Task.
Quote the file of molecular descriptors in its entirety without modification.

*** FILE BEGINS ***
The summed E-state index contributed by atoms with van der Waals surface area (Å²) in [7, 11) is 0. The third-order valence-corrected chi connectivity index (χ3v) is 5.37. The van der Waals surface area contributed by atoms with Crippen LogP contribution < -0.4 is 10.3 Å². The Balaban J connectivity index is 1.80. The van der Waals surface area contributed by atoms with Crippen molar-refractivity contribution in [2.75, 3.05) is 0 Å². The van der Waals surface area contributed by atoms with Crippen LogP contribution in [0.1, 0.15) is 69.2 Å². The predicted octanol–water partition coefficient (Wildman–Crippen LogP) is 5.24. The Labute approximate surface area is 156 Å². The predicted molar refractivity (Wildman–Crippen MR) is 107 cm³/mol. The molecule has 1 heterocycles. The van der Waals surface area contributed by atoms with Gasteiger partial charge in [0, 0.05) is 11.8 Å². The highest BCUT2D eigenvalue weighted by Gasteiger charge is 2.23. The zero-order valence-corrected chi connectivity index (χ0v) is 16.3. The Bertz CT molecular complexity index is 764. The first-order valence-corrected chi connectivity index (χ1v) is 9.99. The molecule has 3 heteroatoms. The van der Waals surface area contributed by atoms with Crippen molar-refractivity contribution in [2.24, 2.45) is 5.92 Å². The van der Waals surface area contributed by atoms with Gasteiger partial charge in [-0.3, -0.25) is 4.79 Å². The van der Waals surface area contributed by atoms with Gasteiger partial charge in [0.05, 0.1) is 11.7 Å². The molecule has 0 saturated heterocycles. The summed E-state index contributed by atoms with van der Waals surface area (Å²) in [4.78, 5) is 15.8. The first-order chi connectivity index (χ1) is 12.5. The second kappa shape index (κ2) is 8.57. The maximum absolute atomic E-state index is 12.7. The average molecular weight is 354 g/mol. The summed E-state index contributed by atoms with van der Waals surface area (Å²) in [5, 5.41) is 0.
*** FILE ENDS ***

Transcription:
The summed E-state index contributed by atoms with van der Waals surface area (Å²) in [7, 11) is 0. The third-order valence-corrected chi connectivity index (χ3v) is 5.37. The van der Waals surface area contributed by atoms with Crippen LogP contribution < -0.4 is 10.3 Å². The Balaban J connectivity index is 1.80. The van der Waals surface area contributed by atoms with Crippen molar-refractivity contribution in [2.75, 3.05) is 0 Å². The van der Waals surface area contributed by atoms with Crippen LogP contribution in [0.1, 0.15) is 69.2 Å². The predicted octanol–water partition coefficient (Wildman–Crippen LogP) is 5.24. The Labute approximate surface area is 156 Å². The predicted molar refractivity (Wildman–Crippen MR) is 107 cm³/mol. The molecule has 1 heterocycles. The van der Waals surface area contributed by atoms with Gasteiger partial charge in [0, 0.05) is 11.8 Å². The highest BCUT2D eigenvalue weighted by Gasteiger charge is 2.23. The zero-order valence-corrected chi connectivity index (χ0v) is 16.3. The Bertz CT molecular complexity index is 764. The first-order valence-corrected chi connectivity index (χ1v) is 9.99. The molecule has 3 heteroatoms. The van der Waals surface area contributed by atoms with Crippen molar-refractivity contribution in [2.24, 2.45) is 5.92 Å². The van der Waals surface area contributed by atoms with Gasteiger partial charge in [-0.3, -0.25) is 4.79 Å². The van der Waals surface area contributed by atoms with Gasteiger partial charge in [0.05, 0.1) is 11.7 Å². The molecule has 0 saturated heterocycles. The summed E-state index contributed by atoms with van der Waals surface area (Å²) in [4.78, 5) is 15.8. The first-order chi connectivity index (χ1) is 12.5. The second kappa shape index (κ2) is 8.57. The maximum absolute atomic E-state index is 12.7. The average molecular weight is 354 g/mol. The summed E-state index contributed by atoms with van der Waals surface area (Å²) in [5, 5.41) is 0.